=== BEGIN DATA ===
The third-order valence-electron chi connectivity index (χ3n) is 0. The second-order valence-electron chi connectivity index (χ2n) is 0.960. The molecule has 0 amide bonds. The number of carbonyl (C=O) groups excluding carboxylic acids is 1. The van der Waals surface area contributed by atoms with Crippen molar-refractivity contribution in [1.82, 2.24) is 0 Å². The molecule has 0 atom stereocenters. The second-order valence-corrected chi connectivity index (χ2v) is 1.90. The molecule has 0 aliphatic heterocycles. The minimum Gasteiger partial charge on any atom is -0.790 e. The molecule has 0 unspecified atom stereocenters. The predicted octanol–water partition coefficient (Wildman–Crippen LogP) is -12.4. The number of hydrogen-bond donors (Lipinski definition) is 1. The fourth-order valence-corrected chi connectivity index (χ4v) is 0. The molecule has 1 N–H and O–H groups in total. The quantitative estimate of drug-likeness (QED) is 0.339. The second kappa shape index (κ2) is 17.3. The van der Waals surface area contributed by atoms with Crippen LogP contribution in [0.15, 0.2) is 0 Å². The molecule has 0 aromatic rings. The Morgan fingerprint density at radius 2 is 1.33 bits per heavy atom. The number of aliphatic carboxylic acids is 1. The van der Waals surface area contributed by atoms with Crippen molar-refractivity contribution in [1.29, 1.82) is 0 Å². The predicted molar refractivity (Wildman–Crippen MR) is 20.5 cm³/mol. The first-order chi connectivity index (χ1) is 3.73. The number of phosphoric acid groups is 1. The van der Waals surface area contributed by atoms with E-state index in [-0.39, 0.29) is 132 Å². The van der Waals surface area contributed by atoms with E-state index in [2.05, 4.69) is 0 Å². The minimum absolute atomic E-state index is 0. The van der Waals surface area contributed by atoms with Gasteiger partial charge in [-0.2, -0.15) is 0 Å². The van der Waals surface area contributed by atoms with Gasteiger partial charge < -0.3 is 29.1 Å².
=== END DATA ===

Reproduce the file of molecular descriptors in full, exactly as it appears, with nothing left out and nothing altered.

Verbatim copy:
The third-order valence-electron chi connectivity index (χ3n) is 0. The second-order valence-electron chi connectivity index (χ2n) is 0.960. The molecule has 0 amide bonds. The number of carbonyl (C=O) groups excluding carboxylic acids is 1. The van der Waals surface area contributed by atoms with Crippen molar-refractivity contribution in [1.82, 2.24) is 0 Å². The molecule has 0 atom stereocenters. The second-order valence-corrected chi connectivity index (χ2v) is 1.90. The molecule has 0 aliphatic heterocycles. The minimum Gasteiger partial charge on any atom is -0.790 e. The molecule has 0 unspecified atom stereocenters. The predicted octanol–water partition coefficient (Wildman–Crippen LogP) is -12.4. The number of hydrogen-bond donors (Lipinski definition) is 1. The fourth-order valence-corrected chi connectivity index (χ4v) is 0. The molecule has 1 N–H and O–H groups in total. The quantitative estimate of drug-likeness (QED) is 0.339. The second kappa shape index (κ2) is 17.3. The van der Waals surface area contributed by atoms with Crippen LogP contribution in [0.15, 0.2) is 0 Å². The molecule has 0 aromatic rings. The Morgan fingerprint density at radius 2 is 1.33 bits per heavy atom. The number of aliphatic carboxylic acids is 1. The van der Waals surface area contributed by atoms with Crippen molar-refractivity contribution in [1.29, 1.82) is 0 Å². The predicted molar refractivity (Wildman–Crippen MR) is 20.5 cm³/mol. The first-order chi connectivity index (χ1) is 3.73. The number of phosphoric acid groups is 1. The van der Waals surface area contributed by atoms with E-state index in [-0.39, 0.29) is 132 Å². The van der Waals surface area contributed by atoms with E-state index in [2.05, 4.69) is 0 Å². The minimum absolute atomic E-state index is 0. The van der Waals surface area contributed by atoms with Gasteiger partial charge in [-0.2, -0.15) is 0 Å². The van der Waals surface area contributed by atoms with Gasteiger partial charge < -0.3 is 29.1 Å².